Hedstrom’s Desires-Believes-Acts model in Emacs lisp

Emacs-lisp is a pretty functional language for managing Emacs and automating complex tasks within it, particularly to do with text processing. It’s probably not wise to use it for more general programming or analytical tasks, but every now and then (when I need to procrastinate, mostly) I get carried away.

A few years ago I was reading Peter Hedstrom’s book, Dissecting the Social, and realised his Desires-Believes-Acts model (a kind of cellular automaton) would be easy enough to implement. More recently, I noticed that Emacs’ tools for displaying simple games like Tetris (do “M-x tetris”) would permit a clean display.

In Hedstrom’s model, every cell in a grid may desire an outcome, and may believe they are able to achieve it. If they do both, they act. Belief and desire depend on the beliefs and desires of your neighbours. Generally, even starting from random and low distributions of belief and desire, within a number of iterations stable configurations emerge, with systematic segregation; often everyone acts in the end but sometime stable oscillating systems emerge.

Continue reading

Discrepancy analysis in Stata

In Studer et al (2011) an important new tool is introduced to the field of sequence analysis, the idea of “discrepancy” as a way of analysing pairwise distances. This quantity is shown to be analogous to variance, and is thus amenable to ANOVA-type analysis, which means it is a very attractive complement to cluster analysis of distance matrices.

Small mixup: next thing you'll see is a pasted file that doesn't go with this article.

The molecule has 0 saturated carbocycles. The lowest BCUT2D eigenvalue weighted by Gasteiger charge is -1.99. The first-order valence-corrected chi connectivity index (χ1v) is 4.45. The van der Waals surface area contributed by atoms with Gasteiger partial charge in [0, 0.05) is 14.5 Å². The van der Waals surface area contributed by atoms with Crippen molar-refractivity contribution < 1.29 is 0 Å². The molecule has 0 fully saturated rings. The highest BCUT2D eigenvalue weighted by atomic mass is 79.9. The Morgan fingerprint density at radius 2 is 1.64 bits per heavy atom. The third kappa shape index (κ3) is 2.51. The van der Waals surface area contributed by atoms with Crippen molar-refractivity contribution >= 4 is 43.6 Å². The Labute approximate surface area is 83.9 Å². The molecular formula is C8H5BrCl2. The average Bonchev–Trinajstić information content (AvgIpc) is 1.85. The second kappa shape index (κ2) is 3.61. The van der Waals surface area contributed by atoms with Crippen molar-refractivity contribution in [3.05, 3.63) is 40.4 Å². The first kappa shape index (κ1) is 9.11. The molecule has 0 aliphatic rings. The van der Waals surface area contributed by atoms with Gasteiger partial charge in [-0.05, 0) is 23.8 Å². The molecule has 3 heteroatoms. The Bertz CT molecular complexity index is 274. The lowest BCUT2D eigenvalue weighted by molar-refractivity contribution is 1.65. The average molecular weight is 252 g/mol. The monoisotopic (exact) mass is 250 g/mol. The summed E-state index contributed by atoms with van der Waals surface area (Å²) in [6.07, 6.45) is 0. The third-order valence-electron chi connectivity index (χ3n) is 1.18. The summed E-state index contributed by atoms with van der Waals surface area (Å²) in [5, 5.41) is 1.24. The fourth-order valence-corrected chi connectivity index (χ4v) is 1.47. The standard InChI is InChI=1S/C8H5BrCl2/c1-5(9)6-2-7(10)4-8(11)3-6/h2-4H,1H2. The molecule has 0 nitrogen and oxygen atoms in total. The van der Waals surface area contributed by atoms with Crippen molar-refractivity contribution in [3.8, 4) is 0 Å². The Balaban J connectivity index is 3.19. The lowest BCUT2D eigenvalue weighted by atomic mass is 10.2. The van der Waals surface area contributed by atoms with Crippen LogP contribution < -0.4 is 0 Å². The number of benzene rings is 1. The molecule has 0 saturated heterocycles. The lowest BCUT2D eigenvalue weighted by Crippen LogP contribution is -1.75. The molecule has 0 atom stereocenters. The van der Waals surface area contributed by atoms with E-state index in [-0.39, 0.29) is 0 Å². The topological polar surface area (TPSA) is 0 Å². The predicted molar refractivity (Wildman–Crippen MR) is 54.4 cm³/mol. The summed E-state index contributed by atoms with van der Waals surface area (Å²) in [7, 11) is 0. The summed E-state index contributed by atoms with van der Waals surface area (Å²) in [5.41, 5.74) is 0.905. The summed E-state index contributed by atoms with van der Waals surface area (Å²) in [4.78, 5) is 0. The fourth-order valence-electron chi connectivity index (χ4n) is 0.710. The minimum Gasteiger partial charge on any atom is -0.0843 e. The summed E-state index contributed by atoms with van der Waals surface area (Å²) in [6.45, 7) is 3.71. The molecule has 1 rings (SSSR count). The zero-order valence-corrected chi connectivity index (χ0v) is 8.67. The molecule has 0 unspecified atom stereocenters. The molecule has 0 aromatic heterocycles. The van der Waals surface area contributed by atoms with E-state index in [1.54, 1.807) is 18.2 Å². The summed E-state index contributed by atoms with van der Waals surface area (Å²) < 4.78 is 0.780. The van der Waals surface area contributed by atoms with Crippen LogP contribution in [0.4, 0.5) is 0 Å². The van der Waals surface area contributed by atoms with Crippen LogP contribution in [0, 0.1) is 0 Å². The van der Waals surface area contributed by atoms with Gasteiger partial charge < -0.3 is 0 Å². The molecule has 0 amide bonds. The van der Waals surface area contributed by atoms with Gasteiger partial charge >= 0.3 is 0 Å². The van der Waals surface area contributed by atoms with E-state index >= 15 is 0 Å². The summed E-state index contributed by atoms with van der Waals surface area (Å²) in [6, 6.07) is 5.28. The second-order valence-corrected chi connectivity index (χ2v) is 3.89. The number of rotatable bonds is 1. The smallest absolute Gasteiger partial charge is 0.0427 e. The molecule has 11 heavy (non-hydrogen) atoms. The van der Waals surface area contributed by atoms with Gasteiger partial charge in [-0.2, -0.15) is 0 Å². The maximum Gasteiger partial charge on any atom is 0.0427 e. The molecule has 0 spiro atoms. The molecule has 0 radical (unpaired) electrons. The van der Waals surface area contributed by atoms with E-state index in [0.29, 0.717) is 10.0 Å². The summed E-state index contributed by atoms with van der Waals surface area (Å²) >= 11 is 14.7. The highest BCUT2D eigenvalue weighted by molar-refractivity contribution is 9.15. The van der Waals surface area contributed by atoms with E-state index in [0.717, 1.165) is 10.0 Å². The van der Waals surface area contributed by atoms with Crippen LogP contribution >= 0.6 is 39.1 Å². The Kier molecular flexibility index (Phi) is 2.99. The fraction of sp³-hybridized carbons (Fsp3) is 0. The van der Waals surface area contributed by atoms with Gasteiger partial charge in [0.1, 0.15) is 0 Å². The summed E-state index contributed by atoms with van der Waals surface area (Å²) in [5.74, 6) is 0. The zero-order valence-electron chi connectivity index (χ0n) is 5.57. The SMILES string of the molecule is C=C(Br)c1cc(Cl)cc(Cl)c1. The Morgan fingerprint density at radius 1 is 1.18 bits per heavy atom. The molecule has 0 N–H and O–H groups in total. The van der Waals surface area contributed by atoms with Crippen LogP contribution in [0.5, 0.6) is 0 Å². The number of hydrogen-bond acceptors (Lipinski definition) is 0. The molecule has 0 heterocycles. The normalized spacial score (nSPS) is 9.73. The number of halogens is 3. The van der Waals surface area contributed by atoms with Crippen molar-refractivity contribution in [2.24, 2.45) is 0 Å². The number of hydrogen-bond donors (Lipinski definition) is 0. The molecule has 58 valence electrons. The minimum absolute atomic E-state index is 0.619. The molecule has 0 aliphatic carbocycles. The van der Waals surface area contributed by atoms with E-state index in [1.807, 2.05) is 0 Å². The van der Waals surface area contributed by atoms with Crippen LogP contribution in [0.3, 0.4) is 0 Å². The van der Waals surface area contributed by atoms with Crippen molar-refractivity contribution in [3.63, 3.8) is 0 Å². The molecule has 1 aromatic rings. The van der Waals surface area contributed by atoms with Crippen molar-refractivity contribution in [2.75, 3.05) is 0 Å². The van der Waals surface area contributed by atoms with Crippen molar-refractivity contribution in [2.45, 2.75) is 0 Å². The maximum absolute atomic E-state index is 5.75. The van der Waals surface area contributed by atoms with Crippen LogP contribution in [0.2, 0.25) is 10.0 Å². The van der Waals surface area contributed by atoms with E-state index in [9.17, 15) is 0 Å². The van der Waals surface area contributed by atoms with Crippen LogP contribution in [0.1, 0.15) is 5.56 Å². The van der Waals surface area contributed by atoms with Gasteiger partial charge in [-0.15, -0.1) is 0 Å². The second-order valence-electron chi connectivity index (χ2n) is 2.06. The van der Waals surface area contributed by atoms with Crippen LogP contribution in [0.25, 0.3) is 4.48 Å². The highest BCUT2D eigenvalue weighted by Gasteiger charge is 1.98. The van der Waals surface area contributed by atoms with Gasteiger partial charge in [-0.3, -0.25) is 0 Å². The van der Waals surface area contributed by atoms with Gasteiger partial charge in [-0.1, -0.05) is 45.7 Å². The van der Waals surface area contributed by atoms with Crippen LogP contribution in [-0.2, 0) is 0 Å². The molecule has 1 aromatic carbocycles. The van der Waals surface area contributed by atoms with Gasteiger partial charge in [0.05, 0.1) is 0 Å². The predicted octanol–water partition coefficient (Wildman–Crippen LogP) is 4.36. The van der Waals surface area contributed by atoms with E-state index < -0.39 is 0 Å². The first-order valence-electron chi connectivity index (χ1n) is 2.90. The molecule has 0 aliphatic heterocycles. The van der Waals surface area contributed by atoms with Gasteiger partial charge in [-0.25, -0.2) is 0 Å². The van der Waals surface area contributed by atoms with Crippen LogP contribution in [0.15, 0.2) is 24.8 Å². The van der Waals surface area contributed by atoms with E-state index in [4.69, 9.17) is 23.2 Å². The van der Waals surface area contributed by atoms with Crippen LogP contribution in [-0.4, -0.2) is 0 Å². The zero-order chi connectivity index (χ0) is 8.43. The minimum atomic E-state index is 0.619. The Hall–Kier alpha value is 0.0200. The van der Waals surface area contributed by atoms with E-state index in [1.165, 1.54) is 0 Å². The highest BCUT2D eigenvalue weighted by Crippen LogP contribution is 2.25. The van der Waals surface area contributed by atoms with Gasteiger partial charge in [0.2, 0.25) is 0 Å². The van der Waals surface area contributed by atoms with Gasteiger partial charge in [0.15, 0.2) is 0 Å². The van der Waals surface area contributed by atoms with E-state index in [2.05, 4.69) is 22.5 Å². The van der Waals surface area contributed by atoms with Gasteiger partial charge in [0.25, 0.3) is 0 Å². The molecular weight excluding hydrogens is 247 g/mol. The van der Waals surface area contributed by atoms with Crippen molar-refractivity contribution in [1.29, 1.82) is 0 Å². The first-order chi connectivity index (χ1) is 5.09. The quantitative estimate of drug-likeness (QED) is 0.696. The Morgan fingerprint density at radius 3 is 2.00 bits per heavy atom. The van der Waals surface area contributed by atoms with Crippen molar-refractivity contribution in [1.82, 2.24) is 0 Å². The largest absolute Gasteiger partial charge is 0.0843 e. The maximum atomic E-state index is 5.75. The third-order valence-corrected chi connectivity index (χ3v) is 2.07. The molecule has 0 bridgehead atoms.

This has been implemented in TraMineR (under R), along with a raft of other innovations coming out of Geneva and Lausanne. Up to now it hasn’t been available elsewhere. I spoke to Matthias Studer at the LaCOSA conference, and he convinced me that it was easy to code, and that all the information required was in the paper. This turned out to be the case, and I have written an initial Stata implementation. Continue reading

Cluster analysis is unstable, we knew that!

Experience tells me that small changes in the data can lead to substantial changes in the solution of a cluster analysis. This is especially true when the space is sparsely populated, as is the case with sequence analysis of lifecourses. Small changes in parameterisation (e.g., substitution costs) can lead to substantial differences in the cluster solution.

However, recently I came across an extreme case of sensitivity. Continue reading

Tips for Stata console mode

There are really three main ways of interacting with Stata:

  • In batch mode
  • Console mode
  • Through the GUI

Batch mode is critical to reproducible, self-documenting code. Even if you don’t use it, its existence is a reflection of the idea of a single do-file that takes you from data to results in a single movement. Most people use Stata through the GUI, most of the time, though, even when their goal is a pristine goal-oriented do-file. Stata’s GUI is clean, efficient and pleasant to use.

Console mode, on the other hand, is like the dark ages: a text mode interface (reminiscent of the bad old days before Windows 3.1, of DOS and mainframes). Why would anyone use it? Continue reading